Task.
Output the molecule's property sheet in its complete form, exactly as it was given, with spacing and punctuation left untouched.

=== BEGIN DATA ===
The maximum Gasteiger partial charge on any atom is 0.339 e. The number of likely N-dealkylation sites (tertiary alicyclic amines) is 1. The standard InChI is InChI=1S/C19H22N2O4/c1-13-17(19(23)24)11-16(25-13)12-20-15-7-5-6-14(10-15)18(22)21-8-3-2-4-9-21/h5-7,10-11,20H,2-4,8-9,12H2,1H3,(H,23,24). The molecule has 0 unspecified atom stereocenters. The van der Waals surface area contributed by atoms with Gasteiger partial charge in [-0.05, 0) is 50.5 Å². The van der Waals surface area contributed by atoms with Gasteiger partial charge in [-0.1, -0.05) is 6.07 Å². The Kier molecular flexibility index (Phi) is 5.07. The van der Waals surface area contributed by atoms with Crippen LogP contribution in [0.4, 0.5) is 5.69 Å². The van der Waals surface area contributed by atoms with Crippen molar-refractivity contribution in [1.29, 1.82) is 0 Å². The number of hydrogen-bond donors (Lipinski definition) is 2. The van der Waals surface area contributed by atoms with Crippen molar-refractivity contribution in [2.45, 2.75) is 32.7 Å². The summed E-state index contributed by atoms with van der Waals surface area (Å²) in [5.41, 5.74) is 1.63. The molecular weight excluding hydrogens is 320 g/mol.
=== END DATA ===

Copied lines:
The maximum Gasteiger partial charge on any atom is 0.339 e. The number of likely N-dealkylation sites (tertiary alicyclic amines) is 1. The standard InChI is InChI=1S/C19H22N2O4/c1-13-17(19(23)24)11-16(25-13)12-20-15-7-5-6-14(10-15)18(22)21-8-3-2-4-9-21/h5-7,10-11,20H,2-4,8-9,12H2,1H3,(H,23,24). The molecule has 0 unspecified atom stereocenters. The van der Waals surface area contributed by atoms with Gasteiger partial charge in [-0.05, 0) is 50.5 Å². The van der Waals surface area contributed by atoms with Gasteiger partial charge in [-0.1, -0.05) is 6.07 Å². The Kier molecular flexibility index (Phi) is 5.07. The van der Waals surface area contributed by atoms with Crippen LogP contribution in [0.4, 0.5) is 5.69 Å². The van der Waals surface area contributed by atoms with Crippen molar-refractivity contribution in [1.29, 1.82) is 0 Å². The number of hydrogen-bond donors (Lipinski definition) is 2. The van der Waals surface area contributed by atoms with Crippen molar-refractivity contribution in [2.45, 2.75) is 32.7 Å². The summed E-state index contributed by atoms with van der Waals surface area (Å²) in [5.41, 5.74) is 1.63. The molecular weight excluding hydrogens is 320 g/mol.